"I Am Not Arguing With You–I Am Telling You"
Context: James McNeill Whistler was often stung to the quick by opinions other artists, art critics, and the general public expressed about his work, as the famous libel suit he brought against John Ruskin testifies. Among the comments which prompted a reply from Whistler was an article that appeared in The World of London on December 8, 1880. In that article an anonymous writer belittles an exhibition of twelve etchings by Whistler, saying that the etchings are of slight workmanship and "unimportant dimensions," without either value of originality. The unknown writer says that the etchings are like the sketches, unfinished, such as every artist brings back from a visit to Venice. These comments called forth the following reply from Whistler:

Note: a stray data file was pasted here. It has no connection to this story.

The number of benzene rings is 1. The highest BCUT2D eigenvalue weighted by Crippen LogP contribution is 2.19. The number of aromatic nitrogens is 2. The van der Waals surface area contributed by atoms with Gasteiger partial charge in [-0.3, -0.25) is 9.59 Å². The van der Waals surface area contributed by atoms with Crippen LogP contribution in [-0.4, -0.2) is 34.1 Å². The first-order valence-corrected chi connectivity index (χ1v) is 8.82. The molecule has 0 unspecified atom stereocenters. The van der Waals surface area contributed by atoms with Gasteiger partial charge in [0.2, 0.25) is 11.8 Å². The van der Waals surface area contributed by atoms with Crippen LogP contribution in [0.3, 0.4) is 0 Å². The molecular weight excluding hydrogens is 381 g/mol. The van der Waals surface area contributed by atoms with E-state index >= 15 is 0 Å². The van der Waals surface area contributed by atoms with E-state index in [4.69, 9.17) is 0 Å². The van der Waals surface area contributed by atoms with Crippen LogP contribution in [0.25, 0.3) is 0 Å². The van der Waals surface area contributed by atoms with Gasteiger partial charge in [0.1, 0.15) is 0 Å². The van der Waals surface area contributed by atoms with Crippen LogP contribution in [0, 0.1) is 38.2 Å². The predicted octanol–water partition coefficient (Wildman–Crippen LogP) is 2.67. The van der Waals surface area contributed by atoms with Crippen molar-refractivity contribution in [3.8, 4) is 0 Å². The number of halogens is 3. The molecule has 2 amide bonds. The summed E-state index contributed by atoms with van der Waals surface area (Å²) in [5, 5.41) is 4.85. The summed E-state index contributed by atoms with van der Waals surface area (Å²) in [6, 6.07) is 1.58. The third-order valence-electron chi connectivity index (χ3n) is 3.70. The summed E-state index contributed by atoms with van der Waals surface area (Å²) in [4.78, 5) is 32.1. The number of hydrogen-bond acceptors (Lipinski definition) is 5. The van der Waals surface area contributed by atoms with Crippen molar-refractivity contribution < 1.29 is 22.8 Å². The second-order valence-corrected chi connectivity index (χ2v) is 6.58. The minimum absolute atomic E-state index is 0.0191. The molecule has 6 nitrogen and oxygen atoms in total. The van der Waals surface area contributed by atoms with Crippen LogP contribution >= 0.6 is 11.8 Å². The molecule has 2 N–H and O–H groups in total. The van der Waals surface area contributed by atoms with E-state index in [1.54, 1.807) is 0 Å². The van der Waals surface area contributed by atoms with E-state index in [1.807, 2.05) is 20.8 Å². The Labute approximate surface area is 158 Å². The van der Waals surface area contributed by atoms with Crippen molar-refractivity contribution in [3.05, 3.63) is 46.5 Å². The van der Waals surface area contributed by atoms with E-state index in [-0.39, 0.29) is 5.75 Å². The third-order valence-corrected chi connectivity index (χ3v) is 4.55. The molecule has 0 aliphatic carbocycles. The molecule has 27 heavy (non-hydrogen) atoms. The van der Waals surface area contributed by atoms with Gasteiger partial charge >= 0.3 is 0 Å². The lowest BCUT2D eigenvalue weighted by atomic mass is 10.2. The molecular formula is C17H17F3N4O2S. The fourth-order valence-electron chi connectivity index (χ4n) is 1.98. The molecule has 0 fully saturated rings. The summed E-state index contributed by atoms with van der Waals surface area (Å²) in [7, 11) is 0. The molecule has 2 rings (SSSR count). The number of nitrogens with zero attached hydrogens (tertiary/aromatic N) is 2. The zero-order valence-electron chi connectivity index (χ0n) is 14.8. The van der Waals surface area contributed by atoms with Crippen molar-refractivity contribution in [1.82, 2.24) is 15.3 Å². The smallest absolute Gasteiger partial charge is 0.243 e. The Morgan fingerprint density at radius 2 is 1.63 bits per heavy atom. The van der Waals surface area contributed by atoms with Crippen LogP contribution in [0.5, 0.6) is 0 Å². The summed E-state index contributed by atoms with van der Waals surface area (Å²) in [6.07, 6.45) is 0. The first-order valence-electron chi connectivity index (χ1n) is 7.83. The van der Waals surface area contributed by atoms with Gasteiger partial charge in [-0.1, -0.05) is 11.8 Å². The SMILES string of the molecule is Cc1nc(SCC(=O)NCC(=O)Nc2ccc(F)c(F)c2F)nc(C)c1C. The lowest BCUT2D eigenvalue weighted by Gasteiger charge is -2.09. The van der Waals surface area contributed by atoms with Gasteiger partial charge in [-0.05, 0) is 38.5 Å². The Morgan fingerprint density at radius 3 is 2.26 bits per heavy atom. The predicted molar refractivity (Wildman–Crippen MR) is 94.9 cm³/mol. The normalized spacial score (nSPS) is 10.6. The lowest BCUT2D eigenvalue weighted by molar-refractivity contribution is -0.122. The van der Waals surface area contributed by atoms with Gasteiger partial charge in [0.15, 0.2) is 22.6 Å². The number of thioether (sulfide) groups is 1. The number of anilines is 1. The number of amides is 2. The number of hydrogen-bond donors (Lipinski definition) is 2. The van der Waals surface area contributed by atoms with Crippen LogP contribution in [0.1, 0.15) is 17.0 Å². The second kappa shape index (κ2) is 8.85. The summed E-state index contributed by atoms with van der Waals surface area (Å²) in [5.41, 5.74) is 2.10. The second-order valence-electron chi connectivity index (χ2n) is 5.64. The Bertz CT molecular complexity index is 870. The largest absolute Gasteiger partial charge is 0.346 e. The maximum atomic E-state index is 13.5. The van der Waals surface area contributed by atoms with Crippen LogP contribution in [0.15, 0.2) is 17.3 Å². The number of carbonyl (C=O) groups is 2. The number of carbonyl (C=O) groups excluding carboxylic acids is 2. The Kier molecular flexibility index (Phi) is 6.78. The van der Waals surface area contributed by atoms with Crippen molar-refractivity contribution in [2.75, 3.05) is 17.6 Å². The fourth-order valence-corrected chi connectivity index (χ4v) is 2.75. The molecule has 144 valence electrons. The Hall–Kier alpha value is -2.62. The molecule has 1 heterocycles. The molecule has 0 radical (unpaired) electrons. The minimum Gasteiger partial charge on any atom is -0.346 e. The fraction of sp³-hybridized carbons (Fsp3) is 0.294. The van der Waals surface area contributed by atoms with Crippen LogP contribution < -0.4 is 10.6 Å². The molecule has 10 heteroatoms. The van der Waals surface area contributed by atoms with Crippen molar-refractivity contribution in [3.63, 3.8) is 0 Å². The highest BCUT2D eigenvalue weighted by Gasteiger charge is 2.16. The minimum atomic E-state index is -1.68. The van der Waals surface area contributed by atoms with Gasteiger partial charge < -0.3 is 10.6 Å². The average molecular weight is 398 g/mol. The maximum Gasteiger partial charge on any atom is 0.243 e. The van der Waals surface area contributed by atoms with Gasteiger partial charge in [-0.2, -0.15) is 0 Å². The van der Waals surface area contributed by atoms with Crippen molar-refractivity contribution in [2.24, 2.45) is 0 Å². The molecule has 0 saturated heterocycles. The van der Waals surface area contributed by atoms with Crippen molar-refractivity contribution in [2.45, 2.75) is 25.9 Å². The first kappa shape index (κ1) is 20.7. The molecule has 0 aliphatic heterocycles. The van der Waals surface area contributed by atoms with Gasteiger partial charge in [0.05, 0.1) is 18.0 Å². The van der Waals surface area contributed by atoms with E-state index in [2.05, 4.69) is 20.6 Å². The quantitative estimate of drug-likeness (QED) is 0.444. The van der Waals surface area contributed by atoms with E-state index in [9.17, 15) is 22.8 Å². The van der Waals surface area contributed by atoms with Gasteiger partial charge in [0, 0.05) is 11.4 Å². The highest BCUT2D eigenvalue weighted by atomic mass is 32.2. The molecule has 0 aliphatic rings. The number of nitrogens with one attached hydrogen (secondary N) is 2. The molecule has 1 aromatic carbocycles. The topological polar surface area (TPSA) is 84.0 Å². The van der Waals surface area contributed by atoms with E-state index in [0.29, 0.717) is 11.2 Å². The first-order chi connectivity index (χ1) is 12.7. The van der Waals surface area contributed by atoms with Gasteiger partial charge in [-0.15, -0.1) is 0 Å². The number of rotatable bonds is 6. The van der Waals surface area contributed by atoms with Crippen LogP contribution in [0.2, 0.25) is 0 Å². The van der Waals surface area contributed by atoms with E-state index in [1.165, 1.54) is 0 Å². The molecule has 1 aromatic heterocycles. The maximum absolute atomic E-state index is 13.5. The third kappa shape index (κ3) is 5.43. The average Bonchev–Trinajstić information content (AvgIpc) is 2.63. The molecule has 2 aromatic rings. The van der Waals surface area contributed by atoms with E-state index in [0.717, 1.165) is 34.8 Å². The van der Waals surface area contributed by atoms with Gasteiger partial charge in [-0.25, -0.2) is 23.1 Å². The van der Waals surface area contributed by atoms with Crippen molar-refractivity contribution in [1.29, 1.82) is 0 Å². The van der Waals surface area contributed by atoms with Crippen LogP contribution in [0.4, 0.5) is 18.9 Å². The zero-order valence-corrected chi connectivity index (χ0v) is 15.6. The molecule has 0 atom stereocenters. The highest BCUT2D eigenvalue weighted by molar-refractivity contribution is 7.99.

A PROPOSALAtlas, mon bon, méfiez-vous de vos gens! Your art gentleman says that Mr. Whistler exhibits twelve etchings, "slight in execution and unimportant in size." Now the private assassin you keep, for us, need not be hampered by mere connoisseurship in the perpetration of his duty–therefore, passe, for the execution–but he should not compromise his master's reputation for brilliancy, and print things that he who runs may scoff at.Seriously, then, my Atlas, an etching does not depend for its importance, upon its size. "I am not arguing with you–I am telling you." As well speak of one of your own charming mots as unimportant in length!Look to it, Atlas. Be severe with your man. Tell him his "job" should be "neatly done." I could cut my own throat better; and if need be, in case of his dismissal, I offer my services.